Rethinking the Beatitudes
"Blessed are the poor in spirit, for theirs is the kingdom of heaven.
Blessed are they who mourn, for they will be comforted.
Blessed are the meek, for they will inherit the land.
Blessed are they who hunger and thirst for righteousness, for they will be satisfied.
Blessed are the merciful, for they will be shown mercy.
Blessed are the clean of heart, for they will see God.
Blessed are the peacemakers, for they will be called children of God.
Blessed are they who are persecuted for the sake of righteousness, for theirs is the kingdom of heaven.
Blessed are you when they insult you and persecute you and utter every kind of evil against you because of me. Rejoice and be glad, for your reward will be great in heaven."
I believe the beatitudes are a model or pattern for spiritual maturity with one building on another and ultimately looping back again in a continual path toward spiritual perfection. Rather than looking at them separately as if describing different types of people in the Kingdom of God, they lay down a blueprint for how to become a disciple. This seems to make sense within the greater context of the Sermon on the Mount found in Matthew 5-7.
Matthew chapter five begins with the beatitudes. Jesus then goes on to tell his followers they are to be light and salt to the world. The chapter concludes with a discourse on Jesus’ mission to fulfill the Law. He discusses six different topics in the “You have heard it said, but I tell you…” format. In each of these teachings he elevates the Law of Moses, the Old Covenant, to new standards that will become the way of the New Covenant. He deals directly with anger, adultery, divorce, swearing oaths, retaliation, and attitudes towards enemies.
Chapter six continues laying down the new expectations of the Christian disciple. Jesus challenges his followers to form new attitudes about alms giving, prayer (including the model of the Our Father), and fasting. He admonishes his listeners not to follow the way of the Pharisees, but to pursue humility in these practices. The chapter concludes with Jesus encouraging them to make their true treasures in heaven and to trust in the loving providence of God to care for them.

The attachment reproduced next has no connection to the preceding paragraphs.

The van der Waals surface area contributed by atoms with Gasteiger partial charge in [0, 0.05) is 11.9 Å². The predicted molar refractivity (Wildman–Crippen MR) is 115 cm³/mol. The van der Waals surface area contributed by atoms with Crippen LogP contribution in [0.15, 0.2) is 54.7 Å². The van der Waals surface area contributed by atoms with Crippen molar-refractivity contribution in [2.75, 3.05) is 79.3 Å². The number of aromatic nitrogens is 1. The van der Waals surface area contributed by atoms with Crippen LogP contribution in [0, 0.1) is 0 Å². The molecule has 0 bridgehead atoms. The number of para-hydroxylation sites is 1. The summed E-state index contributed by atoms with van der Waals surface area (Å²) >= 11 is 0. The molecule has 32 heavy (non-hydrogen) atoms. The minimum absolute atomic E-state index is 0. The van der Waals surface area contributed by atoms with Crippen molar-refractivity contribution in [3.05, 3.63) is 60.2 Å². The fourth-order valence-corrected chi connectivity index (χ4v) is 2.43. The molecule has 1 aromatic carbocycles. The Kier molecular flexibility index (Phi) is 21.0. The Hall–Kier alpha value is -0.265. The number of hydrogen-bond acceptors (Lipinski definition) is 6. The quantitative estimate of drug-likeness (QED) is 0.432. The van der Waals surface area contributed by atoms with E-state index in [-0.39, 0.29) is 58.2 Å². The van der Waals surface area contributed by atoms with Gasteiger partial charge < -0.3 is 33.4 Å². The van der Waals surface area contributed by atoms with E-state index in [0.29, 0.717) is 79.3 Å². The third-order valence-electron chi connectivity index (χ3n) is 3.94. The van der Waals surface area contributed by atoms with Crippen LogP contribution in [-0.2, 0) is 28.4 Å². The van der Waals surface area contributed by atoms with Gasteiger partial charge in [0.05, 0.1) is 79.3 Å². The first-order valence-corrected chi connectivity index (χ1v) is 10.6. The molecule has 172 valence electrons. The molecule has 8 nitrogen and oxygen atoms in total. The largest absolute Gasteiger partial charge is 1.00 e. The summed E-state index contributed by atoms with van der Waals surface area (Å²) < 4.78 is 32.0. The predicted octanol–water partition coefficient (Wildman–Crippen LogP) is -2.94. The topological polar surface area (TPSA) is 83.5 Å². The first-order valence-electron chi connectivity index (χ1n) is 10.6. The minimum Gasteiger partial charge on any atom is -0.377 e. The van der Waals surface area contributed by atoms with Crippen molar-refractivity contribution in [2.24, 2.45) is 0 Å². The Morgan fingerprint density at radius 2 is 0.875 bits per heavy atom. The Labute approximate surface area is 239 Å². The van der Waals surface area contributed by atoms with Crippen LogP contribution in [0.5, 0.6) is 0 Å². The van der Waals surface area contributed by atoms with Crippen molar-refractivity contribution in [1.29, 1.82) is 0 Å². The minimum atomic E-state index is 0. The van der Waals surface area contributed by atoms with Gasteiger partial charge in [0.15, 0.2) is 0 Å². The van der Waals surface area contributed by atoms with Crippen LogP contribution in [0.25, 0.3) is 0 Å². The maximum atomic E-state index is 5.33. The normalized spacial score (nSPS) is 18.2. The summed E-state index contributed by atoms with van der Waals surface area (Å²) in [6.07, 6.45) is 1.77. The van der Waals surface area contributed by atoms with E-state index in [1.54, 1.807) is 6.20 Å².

The Sermon on the Mount concludes in Matthew chapter seven. Once again Jesus lays down new expectations for his disciples. He cautions them against judging others and encourages them to be persistent in seeking the Kingdom of God. He warns of false prophets and that the path to heaven goes through the narrow gate requiring not just lip service but obedience in our actions. The Sermon concludes with the parable of the two foundations; one on sandy ground and the other on solid rock.
From beginning to end the entire Sermon on the Mount provides the foundation for how to live the Gospel as a disciple of Jesus. It provides spiritual and practical advice and instruction. It’s within this context that we are challenged to re-examine how we look at the beatitudes. An important principle of public speaking or teaching is that you start by telling your audience what you’re going to say, then you say it, then you tell them what you said. The beatitudes introduce the Sermon on the Mount. In them Jesus tells us the pattern for becoming a disciple. The rest of the sermon lays out the details. The closing parable tells us again how to be a disciple.
Blessed are the poor in spirit. To be poor in spirit is to recognize our total dependence upon God, that before him I have nothing to offer of my own. Without first coming to this most basic realization no real, sustainable spiritual growth is possible.
Blessed are those who mourn. Once we have recognized our dependence upon God we become keenly aware of our sins and faults. We mourn for ourselves, but more importantly for how our sinfulness and selfish desires keep us from drawing closer to God.